Compromised credentials and what to do about them

Compromised credentials and what to do about them

Cybercriminals are constantly devising new ways to steal sensitive information from unsuspecting users. Phishing, malware attacks, and other social engineering methods are widespread, but many businesses still aren’t using proactive techniques to secure their network.

According to the 2018 Verizon Data Breach Investigations Report, stolen credentials are the leading cause of all security breaches. Brute force attacks, whereby hackers guess passwords and PIN codes through trial and error are surprisingly more prevalent and more successful than ever. What's more, McAfee’s Cloud Adoption and Risk Report states that 80% of all enterprises experience at least one compromised account threat per month.


Everybody is a victim

This trend isn’t surprising at all; in fact, many businesses do little to encourage the use of strong passwords. This leads to employees using weak codes such as “12345678” or “passw0rd” for their accounts.

Even big corporations aren’t immune to the problem of compromised credentials. Back in October 2018, Google announced that it would be shutting down its social networking service Google+ due to a data breach that affected half a million users. As a result, the company suffered financial losses and a damaged reputation.

Moreover, internet portal Yahoo took three years before informing users of a breach involving one billion customers. Later on, the company revealed that it was not one but three billion accounts had been infiltrated by cybercriminals.

These show that all businesses, no matter how big or small, are susceptible to credential theft, and not enough companies are implementing an effective strategy to combat cyberattacks.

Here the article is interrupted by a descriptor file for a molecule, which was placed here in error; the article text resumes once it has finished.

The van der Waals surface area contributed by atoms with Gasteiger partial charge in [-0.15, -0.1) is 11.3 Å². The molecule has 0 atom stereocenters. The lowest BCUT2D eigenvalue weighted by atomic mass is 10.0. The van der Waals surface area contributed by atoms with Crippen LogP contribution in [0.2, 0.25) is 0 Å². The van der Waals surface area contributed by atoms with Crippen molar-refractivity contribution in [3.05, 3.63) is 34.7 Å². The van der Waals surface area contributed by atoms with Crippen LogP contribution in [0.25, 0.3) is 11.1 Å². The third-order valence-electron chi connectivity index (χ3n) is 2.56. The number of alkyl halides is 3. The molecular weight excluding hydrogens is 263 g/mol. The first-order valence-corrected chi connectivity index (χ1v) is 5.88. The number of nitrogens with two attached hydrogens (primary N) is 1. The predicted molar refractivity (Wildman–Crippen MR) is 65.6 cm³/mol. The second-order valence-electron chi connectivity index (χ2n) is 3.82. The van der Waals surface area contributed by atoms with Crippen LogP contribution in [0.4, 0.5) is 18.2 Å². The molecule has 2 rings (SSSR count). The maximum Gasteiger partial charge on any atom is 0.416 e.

Prevention is better than cure

The cybersecurity industry has perpetuated a notion that businesses can block threats right at their perimeter and that attacks can be stopped if they have the appropriate tools. This gives organizations a false sense of security.

Installing firewalls and anti-malware software merely isn't enough to defend against compromised credentials. Employees must take a proactive role in cybersecurity, too. To do this, you need to educate employees on how to stay safe online and on how to implement password best practices.

For instance, you can simulate a phishing attack to see who would willingly provide their login credentials to an unverified sender. Training should also focus on getting employees in the habit of setting longer alphanumeric passwords, using unique access codes for each of their accounts, and never allowing web browsers to save passwords.

Mitigating the risk

Passwords are never 100% secure and no one should expect them to be. That’s why businesses must know how to reduce the risk of credential theft. Here are some things to consider

  1. Use multifactor authentication (MFA)
  2. MFA lets you secure accounts not only with passwords, but also with another form of authentication like fingerprint scanning or one-time SMS codes sent to a registered smartphone. So even if a hacker acquires a password, they still won’t be able to access the account without going through the second verification process.

  3. Search for stolen passwords
  4. Use sites like haveibeenpwned and have experts monitor the dark web to find out which account credentials have been compromised. Take the appropriate steps to change passwords internally and notify customers to do the same.

  5. Partner with a managed IT services provider (MSP)
  6. An MSP protects you from compromised credentials with access management tools, advanced threat protection, and round-the-clock network monitoring.These allow them to detect suspicious account behavior and prevent hackers from doing further damage to your network. The best part is they don’t cost as much as paying for an in-house IT department.

Compromised credentials are never good news. Here at Binatech, we offer a professional network security solution that gives you peace of mind with your sensitive data. Want to learn more? Call us today.